Shows & Panels
- The 2014 Big Picture on Cyber Security
- AFCEA Answers
- Ask the CIO
- Building the Hybrid Cloud
- Connected Government: How to Build and Procure Network Services for the Future
- Continuing Diagnostics and Mitigation: Discussion of Progress and Next Steps
- Federal Executive Forum
- Federal Tech Talk
- The Future of Government Data Centers
- The Future of IT: How CIOs Can Enable the Service-Oriented Enterprise
- The Intersection: Where Technology Meets Transformation
- Maximizing ROI Through Data Center Consolidation
- Modern Mission Critical Series
- Moving to the Cloud. What's the best approach for me
- Navigating Tough Choices in Government Cloud Computing
- The New Generation of Database
- Satellite Communications: Acquiring SATCOM in Tight Times
- Targeting Advanced Threats: Proven Methods from Detection through Remediation
- Transformative Technology: Desktop Virtualization in Government
- The Truth About IT Opex and Software Defined Networking
- Value of Health IT
- Air Traffic Management Transformation Report
- Cloud First Report
- General Dynamics IT Enterprise Center
- Gov Cloud Minute
- Government in Technology Series
- Homeland Security Cybersecurity Market Report
- National Cybersecurity Awareness Month
- Technology Insights
- The Cyber Security Report
- The Next Generation Cyber Security Experts
Shows & Panels
Search Tags: pay and benefits
The possibility of a government shutdown next month is very real. So what were the lessons learned in the last big shutdown 15 years ago? Senior Correspondent Mike Causey says there is plenty of history, but a lot of it is being written by people who weren't in government, or who were maybe teenagers when it happened.
Robert Tobias, director of Key Executive Leadership Programs at American University, says it's easy for federal managers to "hunker down" in the trenches while their budgets are under fire. But Tobias argues that now is the time to re-evaluate and improve how their employees deliver services to the public.
House Speaker John Boehner has raised eyebrows by saying the administration has added 200,000 federal jobs. Partnership for Public Service's John Palguta said it's not the size that matters. It's what you do with it.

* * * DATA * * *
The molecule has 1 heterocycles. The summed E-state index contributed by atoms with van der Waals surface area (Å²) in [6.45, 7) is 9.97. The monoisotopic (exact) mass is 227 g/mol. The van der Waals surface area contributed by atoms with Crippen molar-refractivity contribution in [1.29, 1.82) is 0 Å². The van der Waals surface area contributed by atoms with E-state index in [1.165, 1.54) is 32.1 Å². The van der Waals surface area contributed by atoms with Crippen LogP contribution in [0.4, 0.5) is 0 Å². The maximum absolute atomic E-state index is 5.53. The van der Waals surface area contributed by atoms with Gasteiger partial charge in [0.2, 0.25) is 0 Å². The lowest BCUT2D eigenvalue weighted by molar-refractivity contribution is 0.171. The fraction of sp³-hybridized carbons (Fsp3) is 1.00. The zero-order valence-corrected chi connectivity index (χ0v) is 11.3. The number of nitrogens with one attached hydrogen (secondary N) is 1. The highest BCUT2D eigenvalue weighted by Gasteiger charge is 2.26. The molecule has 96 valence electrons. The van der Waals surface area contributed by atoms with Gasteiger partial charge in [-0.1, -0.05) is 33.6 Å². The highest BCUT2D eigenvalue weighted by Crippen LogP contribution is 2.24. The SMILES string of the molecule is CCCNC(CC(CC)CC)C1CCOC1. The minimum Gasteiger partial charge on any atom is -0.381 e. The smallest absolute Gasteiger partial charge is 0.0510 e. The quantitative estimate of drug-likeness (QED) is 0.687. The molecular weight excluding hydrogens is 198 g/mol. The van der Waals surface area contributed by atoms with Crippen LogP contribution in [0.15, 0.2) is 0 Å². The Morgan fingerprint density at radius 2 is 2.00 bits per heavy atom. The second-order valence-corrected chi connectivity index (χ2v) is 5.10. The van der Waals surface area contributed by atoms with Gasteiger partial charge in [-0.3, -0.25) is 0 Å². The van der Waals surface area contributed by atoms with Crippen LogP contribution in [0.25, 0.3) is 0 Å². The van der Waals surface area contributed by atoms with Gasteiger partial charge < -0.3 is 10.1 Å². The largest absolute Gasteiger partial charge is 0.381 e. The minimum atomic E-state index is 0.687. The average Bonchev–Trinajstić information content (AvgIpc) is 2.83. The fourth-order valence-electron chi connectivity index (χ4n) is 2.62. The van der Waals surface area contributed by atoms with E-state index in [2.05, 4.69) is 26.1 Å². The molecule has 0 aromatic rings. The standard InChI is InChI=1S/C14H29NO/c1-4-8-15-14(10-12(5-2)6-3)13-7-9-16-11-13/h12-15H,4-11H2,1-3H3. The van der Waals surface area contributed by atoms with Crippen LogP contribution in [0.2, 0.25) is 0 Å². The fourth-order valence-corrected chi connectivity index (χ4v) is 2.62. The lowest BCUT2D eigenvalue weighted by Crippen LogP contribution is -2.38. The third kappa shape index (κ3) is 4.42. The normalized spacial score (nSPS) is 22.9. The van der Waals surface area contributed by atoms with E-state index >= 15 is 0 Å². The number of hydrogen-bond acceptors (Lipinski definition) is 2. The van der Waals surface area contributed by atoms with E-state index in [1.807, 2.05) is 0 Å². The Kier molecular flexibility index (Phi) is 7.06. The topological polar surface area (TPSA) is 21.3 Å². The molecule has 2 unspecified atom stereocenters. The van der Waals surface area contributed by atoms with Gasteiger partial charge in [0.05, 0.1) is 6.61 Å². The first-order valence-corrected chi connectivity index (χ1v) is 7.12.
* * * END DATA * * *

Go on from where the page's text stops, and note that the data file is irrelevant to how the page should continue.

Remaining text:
Does it make sense to work longer now due to the pay freeze and poor economy? What is asset allocation and is it important? How can an investment last longer in retirement? Certified financial planner Karen Schaeffer joins hosts Bob Leins and Tammy Flanagan.
February 21, 2011
We learn what it's like to live through a shutdown from someone who was there last time: John Elliot.
People whose military service was involuntarily extended or whose retirement was suspended between Sept. 11, 2001, and Sept. 30, 2009, have until March 4 to file for retroactive payments of $500 for each month of their extended service under the "Stop Loss" policy.
Budget behemoth passes House without proposed amendments to withhold funding for within-grade increases or for promotions of federal employees. The House version of the continuing resolution proposes cutting $61 billion from hundreds of federal programs. The Senate is expected to propose holding spending at current levels.
Teleworkers report higher job satisfaction in surveys. We learn about and unexpected reason why.
When it comes time to retire will you be financially able to pull the plug? For one in three Americans the answer is 'No'. But for federal and postal employees, Senior Correspondent Mike Causey says the picture is much brighter and tells you how working feds can get hands on help.
With less than two months to go before taxes are due, we get some tips from registered employee benefit consultant, Ed Zurndorfer.